We have to remember that with the exception of Hui Neng and some other figures in the Pali canon, most of the prominent figures of Zen and Buddhism in general were either directly from or just outside the aristocracy of their time and place, the Siddharta Gotama especially. However, I think we are led astray if we chase after some hitherto repressed ‘householder/everyday buddhism’ as something very different from what does appear in the written and orally transmitted teachings/stories. There is no authentically ‘everyday’ form of Buddhism, and it would be absurd not to view the already given teachings as speaking to and from everyday life. Kings and Queens and Masters and Buddhas are just ordinary people.
We should recognize a form of this ‘talk in plain speak’ attitude in the appeals many conservatives and hicks make to the common-sense appeal of creationism and intelligent design (or the common-sense appeal many liberals feel comfortable making to ‘the market’). Mind you, those two bits in particular are beside the point. The point is in the way that ‘us’ vs. ‘them’ rhetoric appears even when we seem to be talking about universality and equality and the close ties it has with other forms of reductive thinking.
“God offers to every mind its choice between truth and repose.
Take which you please, — you can never have both. Between these, as
a pendulum, man oscillates. He in whom the love of repose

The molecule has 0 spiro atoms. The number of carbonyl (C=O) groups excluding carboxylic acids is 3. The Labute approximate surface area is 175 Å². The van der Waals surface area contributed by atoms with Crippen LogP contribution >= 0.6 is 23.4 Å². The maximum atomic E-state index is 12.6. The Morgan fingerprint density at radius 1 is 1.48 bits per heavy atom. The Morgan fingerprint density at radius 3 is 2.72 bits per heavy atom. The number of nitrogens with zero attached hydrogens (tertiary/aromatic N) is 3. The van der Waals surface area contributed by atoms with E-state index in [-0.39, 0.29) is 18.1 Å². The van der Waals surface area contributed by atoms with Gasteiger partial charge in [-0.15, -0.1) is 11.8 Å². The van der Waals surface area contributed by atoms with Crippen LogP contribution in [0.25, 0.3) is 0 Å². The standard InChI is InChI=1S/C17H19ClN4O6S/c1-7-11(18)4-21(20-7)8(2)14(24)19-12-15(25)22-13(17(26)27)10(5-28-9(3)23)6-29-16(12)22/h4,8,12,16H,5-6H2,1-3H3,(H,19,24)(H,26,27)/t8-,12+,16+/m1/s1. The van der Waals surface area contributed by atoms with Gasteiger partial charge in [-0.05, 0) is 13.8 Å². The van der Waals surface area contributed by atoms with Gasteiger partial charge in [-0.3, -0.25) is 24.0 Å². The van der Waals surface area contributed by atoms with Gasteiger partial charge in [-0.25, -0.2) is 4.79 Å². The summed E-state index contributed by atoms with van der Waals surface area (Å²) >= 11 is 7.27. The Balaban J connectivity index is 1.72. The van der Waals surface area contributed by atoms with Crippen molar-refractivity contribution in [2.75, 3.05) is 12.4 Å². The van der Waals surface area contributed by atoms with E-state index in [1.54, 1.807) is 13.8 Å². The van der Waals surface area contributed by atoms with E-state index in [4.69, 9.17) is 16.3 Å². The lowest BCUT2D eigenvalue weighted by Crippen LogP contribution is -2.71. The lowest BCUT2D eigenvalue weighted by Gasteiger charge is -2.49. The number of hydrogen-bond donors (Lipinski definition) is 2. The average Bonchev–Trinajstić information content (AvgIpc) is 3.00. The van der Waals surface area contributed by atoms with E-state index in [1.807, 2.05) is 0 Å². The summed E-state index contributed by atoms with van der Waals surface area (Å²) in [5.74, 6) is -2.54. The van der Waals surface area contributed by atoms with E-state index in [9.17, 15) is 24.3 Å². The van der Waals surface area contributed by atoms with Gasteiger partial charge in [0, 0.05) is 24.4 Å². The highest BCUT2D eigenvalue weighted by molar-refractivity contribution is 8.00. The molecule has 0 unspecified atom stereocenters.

predominates will accept the first creed, the first philosophy, the
first political party he meets, — most likely his father’s. He gets
rest, commodity, and reputation; but he shuts the door of truth. He
in whom the love of truth predominates will keep himself aloof from
all moorings, and afloat. He will abstain from dogmatism, and
recognize all the opposite negations, between which, as walls, his
being is swung. He submits to the inconvenience of suspense and
imperfect opinion, but he is a candidate for truth, as the other is
not, and respects the highest law of his being.”
- Emerson, “Intellect.”
So why return to the market with open hands? I smell Dogen’s koan, but does this Ox-Herding picture function as a kind of apology for liberal-capitalism centuries before Adam Smith?
This was apparently too long for blogger’s comments, so I’m posting it here. It’s another comment from that Progressive Buddhism post on mindfulness-based therapy and Buddhism.
I’m glad you bring up ENDS and RESULTS, because we have to make a distinction. If Buddhist practice aims at the liberation of all beings, then therapy is at best a result experienced along the way as a side-effect, and hardly a necessary one. Slavoj Zizek introduces a wonderful distinction between therapeutic and critical religion in the introduction to his “The Puppet and the Dward,” one which I think he unfairly develops on the side of Christianity. He does well to highlight the passive tendencies of therapeutic Buddhism, but he misses the psychoanalytic import of his own terms and the subsequent abuse he makes on them. To put it bluntly, what we have here is a distinction between the pleasure principle and the death drive, and it is a misnomer to oppose the “life-drives” (Eros) to the death-drive (Thanatos). To this end, Lacan argues that all drives have a little death-drive in them. Buddhism is not an inherently therapeutic religion, nor is Christianity the sole bastion of critical religion. A survey of American forms of Christianity shows that the therapeutic mode dominates, arguably with less pernicious results than that ethico-spiritual disposition that in triumphal bad faith throws its hands up in the air for the sake of “pragmatism” and getting “beyond politics.”